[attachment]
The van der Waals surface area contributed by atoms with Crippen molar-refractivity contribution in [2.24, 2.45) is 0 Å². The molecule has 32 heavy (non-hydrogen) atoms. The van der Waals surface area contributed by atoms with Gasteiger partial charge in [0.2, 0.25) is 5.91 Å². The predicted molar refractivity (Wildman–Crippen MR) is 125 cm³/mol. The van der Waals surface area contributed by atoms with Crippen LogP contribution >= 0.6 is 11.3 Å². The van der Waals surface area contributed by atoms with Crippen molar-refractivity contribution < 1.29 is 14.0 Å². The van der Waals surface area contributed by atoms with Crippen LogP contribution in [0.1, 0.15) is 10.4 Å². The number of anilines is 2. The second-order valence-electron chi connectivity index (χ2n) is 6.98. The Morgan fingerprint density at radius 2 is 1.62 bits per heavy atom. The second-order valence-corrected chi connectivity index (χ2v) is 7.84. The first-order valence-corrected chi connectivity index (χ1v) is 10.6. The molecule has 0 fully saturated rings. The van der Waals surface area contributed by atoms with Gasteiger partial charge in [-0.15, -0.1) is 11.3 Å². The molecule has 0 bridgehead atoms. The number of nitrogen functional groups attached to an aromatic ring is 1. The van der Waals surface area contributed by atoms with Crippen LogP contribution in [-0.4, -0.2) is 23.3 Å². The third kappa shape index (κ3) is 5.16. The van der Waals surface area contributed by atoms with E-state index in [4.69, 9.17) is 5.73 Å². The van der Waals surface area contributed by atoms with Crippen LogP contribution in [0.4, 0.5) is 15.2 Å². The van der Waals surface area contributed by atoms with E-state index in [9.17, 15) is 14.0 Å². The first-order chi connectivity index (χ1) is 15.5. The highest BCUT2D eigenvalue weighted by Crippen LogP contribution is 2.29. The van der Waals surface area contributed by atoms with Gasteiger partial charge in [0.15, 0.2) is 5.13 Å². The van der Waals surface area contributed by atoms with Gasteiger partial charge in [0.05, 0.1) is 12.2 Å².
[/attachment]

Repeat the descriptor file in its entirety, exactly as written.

The van der Waals surface area contributed by atoms with Crippen molar-refractivity contribution in [2.24, 2.45) is 0 Å². The molecule has 32 heavy (non-hydrogen) atoms. The van der Waals surface area contributed by atoms with Gasteiger partial charge in [0.2, 0.25) is 5.91 Å². The predicted molar refractivity (Wildman–Crippen MR) is 125 cm³/mol. The van der Waals surface area contributed by atoms with Crippen LogP contribution >= 0.6 is 11.3 Å². The van der Waals surface area contributed by atoms with Crippen molar-refractivity contribution < 1.29 is 14.0 Å². The van der Waals surface area contributed by atoms with Crippen LogP contribution in [0.1, 0.15) is 10.4 Å². The number of anilines is 2. The second-order valence-electron chi connectivity index (χ2n) is 6.98. The Morgan fingerprint density at radius 2 is 1.62 bits per heavy atom. The second-order valence-corrected chi connectivity index (χ2v) is 7.84. The first-order valence-corrected chi connectivity index (χ1v) is 10.6. The molecule has 0 fully saturated rings. The van der Waals surface area contributed by atoms with Gasteiger partial charge in [-0.15, -0.1) is 11.3 Å². The molecule has 0 bridgehead atoms. The number of nitrogen functional groups attached to an aromatic ring is 1. The van der Waals surface area contributed by atoms with Crippen LogP contribution in [-0.4, -0.2) is 23.3 Å². The third kappa shape index (κ3) is 5.16. The van der Waals surface area contributed by atoms with E-state index in [4.69, 9.17) is 5.73 Å². The van der Waals surface area contributed by atoms with Crippen LogP contribution in [0.4, 0.5) is 15.2 Å². The van der Waals surface area contributed by atoms with E-state index in [9.17, 15) is 14.0 Å². The first-order chi connectivity index (χ1) is 15.5. The highest BCUT2D eigenvalue weighted by Crippen LogP contribution is 2.29. The van der Waals surface area contributed by atoms with Gasteiger partial charge in [0.15, 0.2) is 5.13 Å². The van der Waals surface area contributed by atoms with Gasteiger partial charge in [0.05, 0.1) is 12.2 Å².